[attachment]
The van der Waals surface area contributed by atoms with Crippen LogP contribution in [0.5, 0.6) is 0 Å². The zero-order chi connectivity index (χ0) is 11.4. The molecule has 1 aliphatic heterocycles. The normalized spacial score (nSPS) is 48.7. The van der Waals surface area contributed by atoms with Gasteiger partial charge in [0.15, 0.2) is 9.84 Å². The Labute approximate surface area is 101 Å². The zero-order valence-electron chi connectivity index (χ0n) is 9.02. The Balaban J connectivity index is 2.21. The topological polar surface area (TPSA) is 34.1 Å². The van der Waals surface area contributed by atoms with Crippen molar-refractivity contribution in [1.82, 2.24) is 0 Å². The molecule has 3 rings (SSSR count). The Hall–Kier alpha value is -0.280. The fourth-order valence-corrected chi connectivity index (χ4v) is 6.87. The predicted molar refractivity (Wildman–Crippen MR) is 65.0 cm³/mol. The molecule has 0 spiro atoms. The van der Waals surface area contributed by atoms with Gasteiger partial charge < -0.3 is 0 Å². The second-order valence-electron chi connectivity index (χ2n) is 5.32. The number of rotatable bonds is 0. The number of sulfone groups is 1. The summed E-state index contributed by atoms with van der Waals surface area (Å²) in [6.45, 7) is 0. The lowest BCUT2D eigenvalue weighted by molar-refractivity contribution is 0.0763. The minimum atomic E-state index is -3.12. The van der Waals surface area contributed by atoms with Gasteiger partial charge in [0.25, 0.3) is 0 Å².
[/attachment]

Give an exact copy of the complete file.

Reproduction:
The van der Waals surface area contributed by atoms with Crippen LogP contribution in [0.5, 0.6) is 0 Å². The zero-order chi connectivity index (χ0) is 11.4. The molecule has 1 aliphatic heterocycles. The normalized spacial score (nSPS) is 48.7. The van der Waals surface area contributed by atoms with Gasteiger partial charge in [0.15, 0.2) is 9.84 Å². The Labute approximate surface area is 101 Å². The zero-order valence-electron chi connectivity index (χ0n) is 9.02. The Balaban J connectivity index is 2.21. The topological polar surface area (TPSA) is 34.1 Å². The van der Waals surface area contributed by atoms with Crippen molar-refractivity contribution in [1.82, 2.24) is 0 Å². The molecule has 3 rings (SSSR count). The Hall–Kier alpha value is -0.280. The fourth-order valence-corrected chi connectivity index (χ4v) is 6.87. The predicted molar refractivity (Wildman–Crippen MR) is 65.0 cm³/mol. The molecule has 0 spiro atoms. The van der Waals surface area contributed by atoms with Gasteiger partial charge < -0.3 is 0 Å². The second-order valence-electron chi connectivity index (χ2n) is 5.32. The number of rotatable bonds is 0. The number of sulfone groups is 1. The summed E-state index contributed by atoms with van der Waals surface area (Å²) in [6.45, 7) is 0. The lowest BCUT2D eigenvalue weighted by molar-refractivity contribution is 0.0763. The minimum atomic E-state index is -3.12. The van der Waals surface area contributed by atoms with Gasteiger partial charge in [0.25, 0.3) is 0 Å².